Something that has surprised me a little bit though, I have yet to eat beans. Just a lot of meat and rice. But really for the most part it has been delicious. One of these days, I will try and send some pics of it. We went to Quilinca or something like that, it was waaaay up in the mountains, and it was awesome. So beautiful. We went with one of the YM in the ward here, his name is Delmar but we call him Chema, don’t know why or what that means, but he is leaving on his mission to San Salvador in March, so I will be pretty sad when he leaves. He is so cool. I was told I will be here with my trainer for 2 changes, and then I will train (uhhhh) someone in the same area for 2 more changes. Yeah, so I should be here in Chiantla for about...6 months. That’s crazy. One week down!
On Saturday we went and did ¨service¨ ha-ha, we went and painted the letters on the hill that spell ¨Chiantla¨, but they didn’t bring enough paint mix for the water, so we basically washed rocks with white water for a few hours ha-ha. Oh well, it is the thought that counts right?
That night was a little strange too, we got a call from the bishop, who is awesome, but is an ex evangelical pastor who is a little on the crazy spiritual side. We went and visited a member’s house. I couldn’t exactly understand what the problem was; the words everyone was saying were a little weird. But I got really freaked out when like all 20 people who were in this house all knelt down in a circle, held hands, and had about a 20-minute prayer. Followed by like a 3-hour lecture by the bishop. We didn’t get home till like 10 at night, keep in mind also, I had zero idea what was going on, what the problem was, nothing. Just sat there like the cute little North American I am, looking cute. After we got home, we got out my dictionary and translated some words so my comp could tell me what had just happened. Apparently the member, this like 60 year old man, was having problems with ghosts, praying to devils, and got a blessing from the temple president or something. I am still confused ha-ha. He kept holding up this giant yellow bottle too. Not sure what that was about. I was hoping it wasn’t urine, but it was pretty similar looking and smelling to urine.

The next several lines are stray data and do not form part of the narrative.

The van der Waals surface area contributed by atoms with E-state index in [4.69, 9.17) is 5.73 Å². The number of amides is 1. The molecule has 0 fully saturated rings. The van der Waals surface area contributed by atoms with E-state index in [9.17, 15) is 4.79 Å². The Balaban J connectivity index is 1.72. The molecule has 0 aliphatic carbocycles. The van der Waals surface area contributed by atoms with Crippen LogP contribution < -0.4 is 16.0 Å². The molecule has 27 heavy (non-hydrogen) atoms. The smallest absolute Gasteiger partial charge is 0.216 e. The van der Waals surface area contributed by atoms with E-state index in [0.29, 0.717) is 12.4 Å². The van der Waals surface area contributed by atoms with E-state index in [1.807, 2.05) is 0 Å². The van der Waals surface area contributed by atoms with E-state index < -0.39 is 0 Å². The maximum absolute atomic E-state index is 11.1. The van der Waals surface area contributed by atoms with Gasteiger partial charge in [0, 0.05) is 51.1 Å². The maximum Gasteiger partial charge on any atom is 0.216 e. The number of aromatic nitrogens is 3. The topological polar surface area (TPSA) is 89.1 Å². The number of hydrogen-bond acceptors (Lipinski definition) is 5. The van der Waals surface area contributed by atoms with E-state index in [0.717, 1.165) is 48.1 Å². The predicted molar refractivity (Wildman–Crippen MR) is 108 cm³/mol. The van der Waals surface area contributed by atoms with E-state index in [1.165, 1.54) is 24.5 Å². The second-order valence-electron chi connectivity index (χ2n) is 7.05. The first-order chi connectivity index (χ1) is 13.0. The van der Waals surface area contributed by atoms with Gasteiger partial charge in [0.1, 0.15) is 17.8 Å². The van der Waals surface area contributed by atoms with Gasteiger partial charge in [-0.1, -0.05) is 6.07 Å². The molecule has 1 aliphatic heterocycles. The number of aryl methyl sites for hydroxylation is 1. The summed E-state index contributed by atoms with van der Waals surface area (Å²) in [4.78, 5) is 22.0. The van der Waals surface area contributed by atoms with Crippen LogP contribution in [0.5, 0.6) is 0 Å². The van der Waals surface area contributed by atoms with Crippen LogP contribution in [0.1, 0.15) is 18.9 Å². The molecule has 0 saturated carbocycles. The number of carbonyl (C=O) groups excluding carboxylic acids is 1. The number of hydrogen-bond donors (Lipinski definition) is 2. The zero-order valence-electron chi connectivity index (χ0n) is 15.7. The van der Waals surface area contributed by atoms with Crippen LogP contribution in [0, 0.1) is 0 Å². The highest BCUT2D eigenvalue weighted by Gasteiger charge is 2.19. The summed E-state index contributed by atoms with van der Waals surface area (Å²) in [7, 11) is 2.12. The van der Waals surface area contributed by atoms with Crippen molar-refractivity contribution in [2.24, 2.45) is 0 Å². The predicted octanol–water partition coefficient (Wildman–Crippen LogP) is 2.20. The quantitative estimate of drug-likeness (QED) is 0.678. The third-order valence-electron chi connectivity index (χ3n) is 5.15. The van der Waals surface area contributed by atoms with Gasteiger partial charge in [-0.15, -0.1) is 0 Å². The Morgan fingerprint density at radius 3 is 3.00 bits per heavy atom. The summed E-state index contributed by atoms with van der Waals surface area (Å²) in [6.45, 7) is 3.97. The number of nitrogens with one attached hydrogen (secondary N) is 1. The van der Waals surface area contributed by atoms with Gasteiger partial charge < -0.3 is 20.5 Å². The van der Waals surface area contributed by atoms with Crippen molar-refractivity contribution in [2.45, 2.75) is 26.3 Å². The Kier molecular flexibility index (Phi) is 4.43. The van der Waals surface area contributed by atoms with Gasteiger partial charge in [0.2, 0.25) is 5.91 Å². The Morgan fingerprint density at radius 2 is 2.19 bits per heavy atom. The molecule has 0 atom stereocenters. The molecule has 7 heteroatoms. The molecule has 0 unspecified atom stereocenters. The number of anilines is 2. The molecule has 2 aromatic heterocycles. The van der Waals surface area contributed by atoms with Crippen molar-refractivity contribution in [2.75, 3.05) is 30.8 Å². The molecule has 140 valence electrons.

P-day today has been pretty awesome too, we met up with the zone and played basketball, that was soooo nice. It was nice to speak some English too. My DL is the only other Norte in our district, he seems pretty awesome, his name is Hales, we apparently might be doing some splits soon so that would be soooo nice. He only has 3 months in the field though so idk, maybe not since neither of us speak Spanish ha-ha. But we all went and got food and now we’re all emailing together.
And that’s where I am, you guys are all caught up ha-ha. I haven’t gotten any mail since I have been here, or in the last month ha-ha, but that’s alright, thanks for your emails, keep giving me the news, it is nice to hear from you. I will try and send some photos in another email, love you mom, talk to you in a week.
Tuesday, February 14, 2012
So since it is our last day and there are only about 30 Guatemalan missionaries here, everyone else left, they are giving us a little extra time to email and pack and stuff like that. Kind of a little "Bonus" p-day. Well we still have had some classes and stuff so it’s not totally like p day, but it’s been pretty relaxed. I am really excited to leave, its crazy to think I have two months down already and I haven’t even hit the field yet.